Austerity, painfully stringent in parts of Europe, didn’t even cut government debt as a proportion of GDP effectively, because weak growth and low inflation weighed down GDP.

This time, the economic case dovetails with political calculations. The political establishment in many developed countries maintains that fiscal belt-tightening and weak growth contributed to the populist backlashes of the past decade.

From one perspective, if the private sector has excess savings, those savings will get absorbed by government deficits. The savings include the cash hoards piled up by tech companies, which often don’t need to make the huge investments in factories and machinery typical of 20th-century big business.

China, other Asian nations and oil-producing countries in the Middle East have added to the savings stash by running large trade surpluses and putting much of the proceeds in U.S. Treasurys and other industrialized nations’ bonds.

Former U.S. Treasury Secretary

Lawrence Summers

argued in 2014 that aging populations, high savings and weak private investment are persistent trends of our era that make it hard for economies to operate at their potential, a problem he dubbed “secular stagnation.” The theory implies that governments have to pick up the slack.

“If you look at the path of global fiscal policy, it’s a massive bet on the secular stagnation hypothesis. It’s a bet on a massive private savings glut and investment dearth for a long time to come,” Mr. Summers said in an interview.

The danger for governments is that the structural forces of the past three decades might be about to go into reverse, said Mr. Goodhart, the former Bank of England policy maker.

In a recent book, “The Great Demographic Reversal,” he and co-author

Manoj Pradhan

single out a potentially epochal shift. In the past few years, the global working-age population has begun to fall as a share of the total world population and to decline in absolute numbers in the most globalized regions of the world, including North America, Europe and East Asia.

After the end of the Cold War, the integration of China and the former Soviet bloc into the capitalist global economy brought a vast and growing labor supply, they say. That held down wages and inflation in developed countries and injected into the global economy the savings of a burgeoning middle-aged Chinese population that lacked a government safety net.

But as aging populations in China and other nations spend more of their savings, average interest rates will rise higher than governments have bargained for, Messrs. Goodhart and Pradhan argue. “China’s greatest contribution to global growth is now past,” they write. “This great demographic reversal will lead to a return of inflation.”

Mr. Goodhart says he hopes their predictions are wrong. If central banks in advanced economies have to raise interest rates to fight inflation, governments could be forced to make politically painful decisions to raise taxes and cut spending.

Mr. Summers, a former official in Democratic administrations, has surprised many people this year by becoming one of the loudest critics of President Biden’s spending plans because he is worried about inflation in the U.S. He says the administration’s spending plans exceed any plausible estimate of the amount of slack in the U.S. economy.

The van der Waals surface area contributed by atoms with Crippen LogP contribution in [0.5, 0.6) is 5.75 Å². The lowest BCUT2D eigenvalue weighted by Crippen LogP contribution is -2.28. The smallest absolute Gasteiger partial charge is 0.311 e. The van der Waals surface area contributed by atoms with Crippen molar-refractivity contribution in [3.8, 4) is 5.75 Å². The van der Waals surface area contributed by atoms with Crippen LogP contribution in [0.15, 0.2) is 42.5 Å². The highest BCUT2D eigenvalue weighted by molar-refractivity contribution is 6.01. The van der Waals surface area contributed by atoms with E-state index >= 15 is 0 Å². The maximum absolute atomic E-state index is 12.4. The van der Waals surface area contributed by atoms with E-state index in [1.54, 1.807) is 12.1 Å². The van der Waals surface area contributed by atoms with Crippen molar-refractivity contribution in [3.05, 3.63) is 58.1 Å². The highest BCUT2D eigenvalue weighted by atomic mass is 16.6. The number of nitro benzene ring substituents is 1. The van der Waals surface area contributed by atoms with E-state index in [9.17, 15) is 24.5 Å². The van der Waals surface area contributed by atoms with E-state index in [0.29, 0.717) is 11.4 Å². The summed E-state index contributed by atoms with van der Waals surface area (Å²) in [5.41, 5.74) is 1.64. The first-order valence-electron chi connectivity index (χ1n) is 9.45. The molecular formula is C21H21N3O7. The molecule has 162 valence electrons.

But even Mr. Summers and like-minded economists think Europe’s spending is justified. The International Monetary Fund has expressed concern that the euro currency area’s combined deficits of around 7% of GDP are too small given the size of the economic hit from Covid-19.

Inflation per se isn’t necessarily a problem for governments with big national debts. It means that GDP and tax revenues grow bigger in nominal terms, while the size of existing debts stays fixed. Inflation helped Western countries including the U.S. and U.K. reduce their debt burdens after World War II.

Even somewhat higher interest rates might not be a problem given how little governments are paying in interest now. Central banks would be happy to lift rates to a more normal level, ending their drift toward zero in modern times, since that would give them more flexibility to cut rates in a recession.

Customers at a food cart in Manhattan.


Gabby Jones for The Wall Street Journal

The key to debt sustainability is the relationship between interest rates and growth, says

Paul De Grauwe,

a London School of Economics professor and one of Europe’s most prominent economists. So long as a country grows faster over time than the rates it pays, its overall debt ratio tends to decline naturally, he says.

If interest exceeds growth, on the other hand, danger awaits. To stop the debt ratio from rising endlessly, governments might have to raise taxes or allow high inflation to melt the debt away. If investors balk at high inflation, borrowing costs could rise further. Central banks might have to raise rates, testing their independence, because politicians don’t like seeing the economy squeezed.

One reason government debt binges have a bad reputation is the experience of developing nations that lurch from one default to another. These cases, however, typically involve countries borrowing in currencies they don’t control, such as the dollar.

Two big emerging countries—China and India—are matching the developed world in their eagerness to issue debt in their own currencies.

China has run budget deficits of around 11% last year and 10% this year, according to the IMF. Its huge domestic savings and limits on capital movement mean it doesn’t have to worry about footloose foreign creditors fleeing.

India’s finance ministry this year used its annual report to advocate a big increase in public debt in rupees, saying this could supercharge growth. “Risk-taking via public investment can catalyze private investment and unleash a virtuous circle. It will crowd in private investment, rather than crowd it out,” the report said.

India ran a budget deficit of nearly 10% of GDP in the year ended in March thanks to a stimulus package worth hundreds of billions of dollars. The government says it is helping keep the economy humming and tax coffers full. “The crisis is extraordinary and challenging, but we hope our revenue collection will be more than satisfactory,” said Finance Minister

Nirmala Sitharaman

in an interview.

Share Your Thoughts

Is heavy government borrowing wise? Join the conversation below.

Almost all economists agree that government debt cannot rise forever without causing trouble. There is also widespread agreement that high levels of debt can be safe if it is inexpensive, perhaps higher than was conventionally thought 20 years ago. The $90 trillion question is how high it can go.

“There are still limits to government debt,” said Mr. De Grauwe. “They are just much further out than we used to think.”

Write to Marcus Walker at [email protected] and Peter Landers at [email protected]